Grant Review Program
General Information for Voluntary Grant Reviews
Participation in seeking a grant review is voluntary and is encouraged to all members of the Department of Clinical Sciences. The schedule set forth is to assure adequate time is allowed for review and to assure that the reviewers have ample time to provide advice to the applicant for consideration. The following time table provides a schedule for annual, preset deadlines or for deadlines that have a short or unknown turnaround time. Guidelines for Voluntary Grant Reviews.pdf
Regardless of the type of review, the material presented to the grant reviewers needs to be complete and submitted by the applicant in a form that is considered a best-efforts application, ready for submission to the granting agency.
Applications will be prescreened by members of the College of Veterinary Medicine’s Research Committee to assure the grant is in final form and ready for review. If there are gaps or sections identified as “in progress” or “to be developed," the grant will be considered not ready for review. Kim Eaton will be the initial contact person; this responsibility will be assumed by other committee members as the program develops.
Review meetings will be scheduled for one hour in duration. The room location and time will be standardized. Refreshments will be available.
Reviews will be tailored to the individual and his/her needs. The selection of reviewers will be made in consultation with the applicant bearing in mind:
1) the reviewers' experience with the proposed sponsor;
2) the subject matter;
3) the need to include a reviewer outside the field of the applicant’s proposed research. Broad representation is needed.
Mentor(s) of the applicants are highly encouraged to attend each session.
Applicants have choices of reviews (one, all three, any combination); the process is to help facilitate the grant writing process and support the applicant.
Types of Reviews
This meeting is a brainstorming-chalk talk session (~ one hour) to help determine the:
1) appropriateness and relevancy of the study
2) validity and strength of the hypothesis and supporting aims.
One week before the scheduled review meeting, the applicant provides a one-page overview of the proposed study, including the (draft) hypothesis and aims. This material, together with the application guidelines, is sent to Kim Eaton (email@example.com).
Kim will review the document, meet with the applicant, and identify reviewers. The reviewers will have the document 3 days in advance of the meeting. For this kind of review, there is no limit on the number of individuals who may be invited to participate. The session affords the opportunity for applicants to bounce their ideas and concepts off of reviewers, share ideas and seek feedback.
A second opportunity to meet can be scheduled if applicants wish to meet. The purpose of this casual meeting is to provide an opportunity for the applicant to seek advice and revisit any items previously discussed. This forum provides an option for the applicant to check-in and a vehicle that the application is progressing.
This kind of review can be used in conjunction with the chalk-talk, or can occur independently of the chalk-talk.
The purpose of this review is to have individuals from the College review the application as if they were official agency reviewers or study section members, and to provide constructive feedback, which will be given through discussions. The reviewers need only the scientific portion of the application; if the entire application is complete, however, they will review the grant in toto if the entire grant is submitted.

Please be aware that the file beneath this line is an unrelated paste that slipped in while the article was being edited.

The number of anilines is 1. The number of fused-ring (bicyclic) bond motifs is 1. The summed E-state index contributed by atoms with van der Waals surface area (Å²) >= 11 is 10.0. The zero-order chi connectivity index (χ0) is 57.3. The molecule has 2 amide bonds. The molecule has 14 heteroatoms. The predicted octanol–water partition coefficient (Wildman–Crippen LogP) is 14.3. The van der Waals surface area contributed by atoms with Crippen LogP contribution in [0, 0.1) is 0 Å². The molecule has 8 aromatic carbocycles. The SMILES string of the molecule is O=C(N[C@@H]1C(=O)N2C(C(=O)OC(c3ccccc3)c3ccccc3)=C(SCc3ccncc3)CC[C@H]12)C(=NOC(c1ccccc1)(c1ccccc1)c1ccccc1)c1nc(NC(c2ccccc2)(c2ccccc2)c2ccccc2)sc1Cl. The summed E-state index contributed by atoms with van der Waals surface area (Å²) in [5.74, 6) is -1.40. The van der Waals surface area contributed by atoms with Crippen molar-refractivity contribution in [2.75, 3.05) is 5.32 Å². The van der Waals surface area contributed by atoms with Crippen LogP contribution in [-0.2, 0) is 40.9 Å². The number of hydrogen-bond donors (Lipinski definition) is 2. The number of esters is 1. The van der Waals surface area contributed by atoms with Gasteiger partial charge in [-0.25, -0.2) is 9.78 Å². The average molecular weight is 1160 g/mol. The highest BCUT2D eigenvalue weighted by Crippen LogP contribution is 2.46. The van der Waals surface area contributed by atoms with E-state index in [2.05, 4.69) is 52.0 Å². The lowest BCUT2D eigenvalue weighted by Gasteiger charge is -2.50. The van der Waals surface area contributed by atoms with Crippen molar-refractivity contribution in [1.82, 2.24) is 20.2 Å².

The scientific portion of the application needs to be submitted to Kim Eaton (firstname.lastname@example.org) according to the time line listed in the previous Table. The application needs to be complete and be written with the applicant’s best intentions, in a final form ready for submission to a granting agency. The application will be screened to determine readiness, and, together with the applicant, two reviewers will be chosen to provide a review.
Feedback from the two reviewers will be available based on the timeline above, allowing enough time for the applicant to assess the reviews and consider revisions.
The review meeting for discussion can include as many individuals wishing to attend, including coinvestigator, collaborators, and mentors.
The reviewers will focus their reviews on the quality of the application (grantsmanship), and will not be expected to be experts in the methodology. (The latter is the responsibility of the applicant’s mentor and/or coinvestigator, or experts in the field of research). The review committee will provide advice on:
1) the appropriateness of the study;
2) the hypothesis and specific aims:
3) the strength/weaknesses of the anticipated outcome of the study;
4) statistical methods;
5) use of images, tables, legends, and appropriate labels;
6) written clarity of the application; and
7) their knowledge of the sponsor’s intentions and review process.
After applicants hear from the sponsor about the outcome of their application, the grant reviewers offer to meet with the applicant. The purpose of this meeting is to provide an opportunity for the applicant to share the results of the application, to seek advice, and evaluate the experience. This is the only mechanism to measure the success of the program – do we increase the number of grants written, submitted, and awarded than over the last 5 years? We need to learn the outcome and especially what was provided in the sponsor's critique.